THE HEALTH Service Executive (HSE) has been severely criticised for its failure to manage its own public dental service that provides free dental care for children, people with disabilities and older people in care. The criticisms are contained in a new report on the service. The Public Dental Service (PDS) has a budget of €60 million for 2009 and services are provided by 200 dentists, working as HSE employees.
The Department of Health appointed Dr Paul Batchelor, a London-based oral care consultant to write an Analysis and Evaluation of the Public Dental Service of the Health Service Executive , a copy of which has been seen by The Irish Times .
The evaluation report found “little evidence among senior levels of the HSE of a serious engagement to understand the operation of the PDS with a view to actively managing that part of the organisation, providing encouragement and knowledgeable direction. This lack of leadership at a national level is having a demoralising effect on the providers of the service.” It also found that “the most important factor inhibiting the introduction of improvement is the lack of clinical [dental] leadership in the PDS”.
The ‘dental fraud’ saga continues….
THE HSE and the Irish Dental Association (IDA) have strongly rejected reports that in excess of 10 per cent of the €85 million budget spent on a dental scheme may be paid to dentists making fraudulent and inappropriate claims. The scheme is known as the Dental Treatment Services Scheme (DTSS).
Fintan Hourihan, the chief executive of the IDA, which represents dentists, said the assertion was “misleading and unfair” while Paddy Burke, of the HSE’s Primary Care Reimbursement Scheme which makes these payments, said he was “satisfied that there is a sophisticated set of controls in place to prevent fraudulent payments”.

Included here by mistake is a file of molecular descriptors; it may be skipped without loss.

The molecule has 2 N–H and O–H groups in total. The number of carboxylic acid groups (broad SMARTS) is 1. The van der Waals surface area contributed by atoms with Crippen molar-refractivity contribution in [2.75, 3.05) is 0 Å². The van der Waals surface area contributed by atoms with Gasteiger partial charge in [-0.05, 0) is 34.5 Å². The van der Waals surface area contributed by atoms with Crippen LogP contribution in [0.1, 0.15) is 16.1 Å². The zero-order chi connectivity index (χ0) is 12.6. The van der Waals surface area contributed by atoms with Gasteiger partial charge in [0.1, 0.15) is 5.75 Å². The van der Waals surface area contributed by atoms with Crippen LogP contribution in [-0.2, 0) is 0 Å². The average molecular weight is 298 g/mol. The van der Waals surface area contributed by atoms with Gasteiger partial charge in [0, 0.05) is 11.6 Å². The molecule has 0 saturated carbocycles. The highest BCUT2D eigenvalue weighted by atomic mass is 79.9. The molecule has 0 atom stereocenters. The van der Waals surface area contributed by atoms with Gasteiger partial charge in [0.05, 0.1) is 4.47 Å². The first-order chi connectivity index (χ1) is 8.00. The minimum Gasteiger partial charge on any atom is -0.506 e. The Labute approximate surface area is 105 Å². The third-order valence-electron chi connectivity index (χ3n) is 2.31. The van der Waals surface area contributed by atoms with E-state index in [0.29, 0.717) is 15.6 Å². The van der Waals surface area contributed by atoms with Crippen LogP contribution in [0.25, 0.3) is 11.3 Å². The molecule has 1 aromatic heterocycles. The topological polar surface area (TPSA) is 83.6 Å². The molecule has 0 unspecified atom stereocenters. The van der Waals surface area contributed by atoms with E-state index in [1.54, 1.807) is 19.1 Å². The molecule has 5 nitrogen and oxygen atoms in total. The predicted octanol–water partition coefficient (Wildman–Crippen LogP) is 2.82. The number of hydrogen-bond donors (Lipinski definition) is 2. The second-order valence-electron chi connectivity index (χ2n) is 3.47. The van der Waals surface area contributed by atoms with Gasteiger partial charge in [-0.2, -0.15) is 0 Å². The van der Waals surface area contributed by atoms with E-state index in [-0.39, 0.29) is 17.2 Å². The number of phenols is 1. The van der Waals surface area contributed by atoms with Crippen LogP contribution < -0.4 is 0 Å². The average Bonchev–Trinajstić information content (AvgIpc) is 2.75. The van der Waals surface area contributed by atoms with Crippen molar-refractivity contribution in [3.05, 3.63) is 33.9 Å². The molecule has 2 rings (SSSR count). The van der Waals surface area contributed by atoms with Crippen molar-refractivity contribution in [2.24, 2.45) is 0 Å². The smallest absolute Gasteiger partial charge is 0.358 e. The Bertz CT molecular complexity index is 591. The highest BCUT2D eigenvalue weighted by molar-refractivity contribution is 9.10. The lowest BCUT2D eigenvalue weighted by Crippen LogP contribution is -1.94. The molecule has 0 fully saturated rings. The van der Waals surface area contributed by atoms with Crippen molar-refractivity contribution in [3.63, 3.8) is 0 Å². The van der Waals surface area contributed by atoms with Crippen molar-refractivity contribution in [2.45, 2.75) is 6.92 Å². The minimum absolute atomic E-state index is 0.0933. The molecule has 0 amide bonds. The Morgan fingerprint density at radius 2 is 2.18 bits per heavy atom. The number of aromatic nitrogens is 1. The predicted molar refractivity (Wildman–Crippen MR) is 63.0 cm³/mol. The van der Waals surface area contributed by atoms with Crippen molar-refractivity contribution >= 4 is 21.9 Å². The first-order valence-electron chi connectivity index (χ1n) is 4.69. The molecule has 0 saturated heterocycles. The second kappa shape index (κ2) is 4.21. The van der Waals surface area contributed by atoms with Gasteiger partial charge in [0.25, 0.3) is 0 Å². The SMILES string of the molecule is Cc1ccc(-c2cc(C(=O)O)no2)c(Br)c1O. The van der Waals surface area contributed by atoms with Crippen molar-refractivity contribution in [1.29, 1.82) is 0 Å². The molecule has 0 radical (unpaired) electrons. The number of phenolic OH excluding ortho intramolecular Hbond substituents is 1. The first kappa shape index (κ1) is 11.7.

The €8 million-plus estimate was contained in unpublished documents on probity commissioned by the Department of Health and internal department documentation as recently as last June. Their contents were reported in last week’s Healthplus. The Department of Health has since posted the report, entitled the 2009 Report on Probity Assurance within the Dental Care Sector on its website. (more…)
Below and above are a series of articles by me that appeared in the Irish Times health supplement on 20 and 27 October 2009 on fraudulent and inappropriate claims by dentists participating in the free public dental scheme for adults who are medical card holders.
The unpublished Department of Health and HSE documents warn that in excess of 10% of the €85 million allocated to this scheme is inappropriate. They also indicate that this abuse may not be confined to just one scheme and is happening across other demand led schemes where the HSE contracts services from professionals.
If you have information on any such inappropriate practice or payments I am very interested in hearing from you. Please get in touch….
This is the long version of the story that appeared in Irish TImes on 20 October 2009
More than 10 per cent of the claims made by private dentists could be inappropriate or fraudulent, writes SARA BURKE
A SERIES of unpublished reports on the free dental scheme for adults seen by The Irish Times reveals that in excess of 10 per cent of the €85 million budget is paid out by the HSE on inappropriate or fraudulently claimed payments by dentists in private practice.
Despite knowledge by senior officials in the Department of Health and the HSE of these payments in the dental scheme, no action has been taken.
Reports have been commissioned as far back as 2002 making recommendations on how best to put checks in place for dentists who wrongly claim fees or carry out inappropriate procedures under the Dental Treatment Services Scheme (DTSS). (more…)